Relatedness is third basic need. We feel motivated to do something when it helps satisfy our need to be a valued member of our community, and to be of value to others. If employees believe that acting ethically helps them satisfy their needs to be autonomous, competent, and related, they will be highly motivated to act ethically.
What does this mean for the work of an ethics manager?
Take training. Imagine the course undermining the three basic needs. By focusing on a forbidden-behavior curriculum, it would undermine participants’ need for autonomy; by structuring the learning experience largely as a one-direction information transfer from the trainer to the participant, it would thwart participants’ need for competence; and by sternly informing participants that management will apply zero tolerance discipline to any delinquents, participants’ need for relatedness would be eroded. A training centered around prohibitions and threats of punishment repels participants and undermines their autonomous motivation to do what they are asked to do.
How would we design training if it were our goal to promote autonomous ethical motivation?
We would approach people not as a potential delinquent but with positive regard, as a potential ally who can make a valuable contribution to upholding organizational values. That affirms the need for competence. We would also have training expand on participants’ capacity to act ethically. For example, by providing training on how they can effectively intervene and affirm their values in situations where they feel pressured to act unethically. This would bolster learners’ need to feel self-determined. Through interactive exercises, moreover, participants could surface and discover basic ethical commitments that they share with each other. This would strengthen the sense that employees relate to each other based on ethical values.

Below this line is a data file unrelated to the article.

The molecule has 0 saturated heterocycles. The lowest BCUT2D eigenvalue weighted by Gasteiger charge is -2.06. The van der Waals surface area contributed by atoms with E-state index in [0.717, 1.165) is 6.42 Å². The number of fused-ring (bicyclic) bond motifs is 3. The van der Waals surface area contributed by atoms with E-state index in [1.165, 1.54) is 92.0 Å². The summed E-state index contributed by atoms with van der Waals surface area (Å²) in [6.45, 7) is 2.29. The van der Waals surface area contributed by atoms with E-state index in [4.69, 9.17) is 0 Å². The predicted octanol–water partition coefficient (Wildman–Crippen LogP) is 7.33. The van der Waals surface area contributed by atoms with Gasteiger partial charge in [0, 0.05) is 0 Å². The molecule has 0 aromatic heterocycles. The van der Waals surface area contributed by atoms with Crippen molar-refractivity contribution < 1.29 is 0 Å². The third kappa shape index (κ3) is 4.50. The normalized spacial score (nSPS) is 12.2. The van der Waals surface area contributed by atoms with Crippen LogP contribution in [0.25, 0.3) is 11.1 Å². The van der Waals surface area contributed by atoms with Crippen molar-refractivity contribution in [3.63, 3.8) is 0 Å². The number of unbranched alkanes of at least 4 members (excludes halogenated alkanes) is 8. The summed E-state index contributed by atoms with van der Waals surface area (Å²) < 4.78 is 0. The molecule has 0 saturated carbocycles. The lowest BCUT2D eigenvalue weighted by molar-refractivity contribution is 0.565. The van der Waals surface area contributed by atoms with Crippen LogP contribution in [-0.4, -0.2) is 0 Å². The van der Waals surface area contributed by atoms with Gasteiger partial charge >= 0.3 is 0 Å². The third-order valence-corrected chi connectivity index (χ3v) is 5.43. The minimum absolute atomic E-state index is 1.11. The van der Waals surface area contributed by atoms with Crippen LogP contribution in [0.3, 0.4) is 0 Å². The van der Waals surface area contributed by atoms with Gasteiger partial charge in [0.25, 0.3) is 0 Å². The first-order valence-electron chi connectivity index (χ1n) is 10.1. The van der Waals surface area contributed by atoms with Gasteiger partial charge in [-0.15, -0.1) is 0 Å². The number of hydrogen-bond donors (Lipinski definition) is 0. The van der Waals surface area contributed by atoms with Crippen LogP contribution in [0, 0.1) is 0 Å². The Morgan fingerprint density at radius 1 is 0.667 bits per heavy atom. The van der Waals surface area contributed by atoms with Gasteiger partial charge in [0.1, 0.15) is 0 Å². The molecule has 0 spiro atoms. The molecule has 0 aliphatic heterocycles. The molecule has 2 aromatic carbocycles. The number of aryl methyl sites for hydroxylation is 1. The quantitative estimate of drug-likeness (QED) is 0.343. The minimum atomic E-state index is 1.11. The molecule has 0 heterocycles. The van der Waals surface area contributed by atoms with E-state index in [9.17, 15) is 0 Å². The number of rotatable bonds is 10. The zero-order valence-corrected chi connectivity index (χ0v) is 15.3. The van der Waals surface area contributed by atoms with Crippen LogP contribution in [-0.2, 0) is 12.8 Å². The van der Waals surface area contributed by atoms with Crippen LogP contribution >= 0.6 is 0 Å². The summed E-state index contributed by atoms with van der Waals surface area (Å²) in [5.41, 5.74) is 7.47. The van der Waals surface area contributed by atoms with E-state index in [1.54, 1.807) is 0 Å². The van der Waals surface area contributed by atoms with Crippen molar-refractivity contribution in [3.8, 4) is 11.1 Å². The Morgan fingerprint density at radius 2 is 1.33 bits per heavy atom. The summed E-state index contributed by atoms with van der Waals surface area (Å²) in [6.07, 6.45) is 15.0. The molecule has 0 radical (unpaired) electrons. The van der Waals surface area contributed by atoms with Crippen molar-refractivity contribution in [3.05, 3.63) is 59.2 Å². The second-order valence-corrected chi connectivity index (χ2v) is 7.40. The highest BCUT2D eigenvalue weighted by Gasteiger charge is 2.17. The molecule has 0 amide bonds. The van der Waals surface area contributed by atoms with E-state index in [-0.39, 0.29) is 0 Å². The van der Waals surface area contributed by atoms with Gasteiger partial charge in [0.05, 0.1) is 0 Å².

Is there any evidence that this approach—treating employees as governance allies rather than as risk factors—is more effective?
Yes. There is a growing body of research on training in the areas of sexual harassment and diversity that supports this view. A recently published study by Frank Dobbin at Harvard University and Alexandra Kalev at Tel Aviv University compared two types of sexual harassment training that correspond to the two types I have described. The first type of training approaches the learner as a potential offender and is centered around a forbidden-behavior curriculum. The second training type engages the learner as an ally in upholding organizational norms of diversity and non-harassment. It aims at providing learners with effective strategies for intervening against problematic behavior.
Dobbin and Kalev found that offender training produced negative outcomes. On average, it hardened gender stereotypes among male participants. After the training, men were less likely to report harassment and more likely to blame the victim. Intervention training, by contrast, lead to positive outcomes. When participants were treated as allies and practiced strategies for intervening against problematic behavior, their confidence in their ability to intervene effectively went up. And so did their intention to intervene as well as their actual intervention.
What’s the best way for an ethics manager interested in applying Self-Determination Theory in their work to get started?
It is quite easy. I would say, take a look at any employee-facing aspect of your program, your training, code of conduct, or your incident reporting website. Review the language and the visual design that is used. Does it affirm people’s need for autonomy, competence, and relatedness? Or might it come off as somewhat controlling, mistrusting, antagonistic? If so, change it, improve it. Self-Determination Theory provides a fairly simple framework that we can use to design more engaging and effective ethics programs.
Brian Gallagher is Ethical Systems’ Communications Director. Follow him on Twitter @BSGallagher.
Lead image is courtesy of Truthout.org via Flickr.